• It's the most effective way of breaking the rear-kick mount/dismount habit
    • It will define you as a true tandem afficianado and master of your ride craft (not really; it looks dorky but what the heck.)
    You forgot that by stepping over the bars you don't kick the stoker who is standing right there and about to tell you how great the ride was. On a tandem that's quite critical if you want to ride again.

    I'm not flexible enough to do either bar or seat kick so I actually have to step over the top tube. Embarrassing.

    cdr
    "...during the Lance years, being fit became the No. 1 thing. Totally the only thing. It’s a big part of what we do, but fitness is not the only thing. There’s skills, there’s tactics … there’s all kinds of stuff..." Tim Johnson

  23. #23
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    I tried the swing over the front bars, and it works but it is a stretch. I will have to work on the flexibility so it doesn't feel like I will pull a muscle. For now I will have to step over the frame.

  24. #24
    hors category TandemGeek's Avatar
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    Quote Originally Posted by prairie*boy View Post
    (even tandemgeek only replaces them every 5 years)
    Now, now.... Our '98 Erickson has 10's of thousands of miles on the frame, remains in the stable, and is ridden every week, albeit with a component refresh back in '02: new wheels, fork, and rear derailleur.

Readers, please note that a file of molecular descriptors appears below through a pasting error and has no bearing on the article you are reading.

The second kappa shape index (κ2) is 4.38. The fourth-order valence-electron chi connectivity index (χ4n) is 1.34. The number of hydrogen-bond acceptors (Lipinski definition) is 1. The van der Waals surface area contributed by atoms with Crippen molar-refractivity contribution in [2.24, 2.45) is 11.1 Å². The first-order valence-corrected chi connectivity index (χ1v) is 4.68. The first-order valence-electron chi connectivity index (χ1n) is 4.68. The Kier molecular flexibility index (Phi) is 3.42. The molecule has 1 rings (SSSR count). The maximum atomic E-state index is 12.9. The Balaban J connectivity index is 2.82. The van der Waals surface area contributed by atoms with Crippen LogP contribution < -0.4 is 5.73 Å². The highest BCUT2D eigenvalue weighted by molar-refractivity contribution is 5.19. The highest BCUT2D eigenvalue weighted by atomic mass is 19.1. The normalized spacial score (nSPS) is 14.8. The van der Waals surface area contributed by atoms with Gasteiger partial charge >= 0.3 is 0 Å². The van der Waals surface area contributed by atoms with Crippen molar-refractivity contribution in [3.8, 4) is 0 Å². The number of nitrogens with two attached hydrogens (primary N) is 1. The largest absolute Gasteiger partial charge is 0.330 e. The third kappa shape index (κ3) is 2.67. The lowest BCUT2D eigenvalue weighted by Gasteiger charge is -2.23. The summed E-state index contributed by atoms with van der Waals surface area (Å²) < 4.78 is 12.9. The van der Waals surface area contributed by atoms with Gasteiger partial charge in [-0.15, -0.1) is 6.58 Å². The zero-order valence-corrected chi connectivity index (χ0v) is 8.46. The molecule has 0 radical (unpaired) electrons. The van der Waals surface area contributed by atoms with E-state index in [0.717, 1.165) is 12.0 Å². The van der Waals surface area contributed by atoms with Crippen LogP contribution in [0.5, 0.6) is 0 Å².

25. #25
    Senior Member Rahzel's Avatar
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    Thanks to everyone for the advice. The GF and I went out to the shop today to test ride the L/S C'Dale tandem. Here are our initial impressions about tandem riding in general:

    1. We both have terrible senses of balance. The first twenty or so stops and starts (we rode in a very urban setting) were very whiteknuckled. We were thankful that we didn't tip the tandem over at all!

    2. Shifting wasn't as clean as on our singles, but that was to be expected, with the longer cable length and Tiagra/105 equivalent components (I have 105/Ultegra mix on my roadie).

    3. Captain has to work on balancing the bike better at stops, as stoker would often have to put her foot down (and of course she makes no mistakes ). Stoker has to learn read the Captain's mind, also

    4. Captain needs an upright stem. Even though my handlebars were only an inch or so below the saddle, I felt way too low. Maybe more time riding the tandem will fix this.

    From these initial impressions, we came to the following conclusions:

    1. We definitely need the M/S size. We rode the L/S with a short (80mm) captain's stem, and that was way too twitchy. Even in spite of it being our first tandem ride ever, it was pretty nerveracking starting and stopping. Hopefully the extra 2-3cm of stem and -3 inches of wheelbase will help relieve some of the twitchiness. Do you all agree?

    2. Stock saddles on the C'Dale sucked for both of us.

    3. This bike shop is pretty awesome. They spent over half an hour before and after our ride talking about the bike, riding techniques, specs, and just chatting with us about tandems in general. Bikesmiths in Bloomington, IN gets my vote.

    We still need at least a few weeks to save up the money, but when we buy our bike we'll be sure to post again about how much fun we're having!
    Last edited by Rahzel; 11-09-07 at 05:50 PM.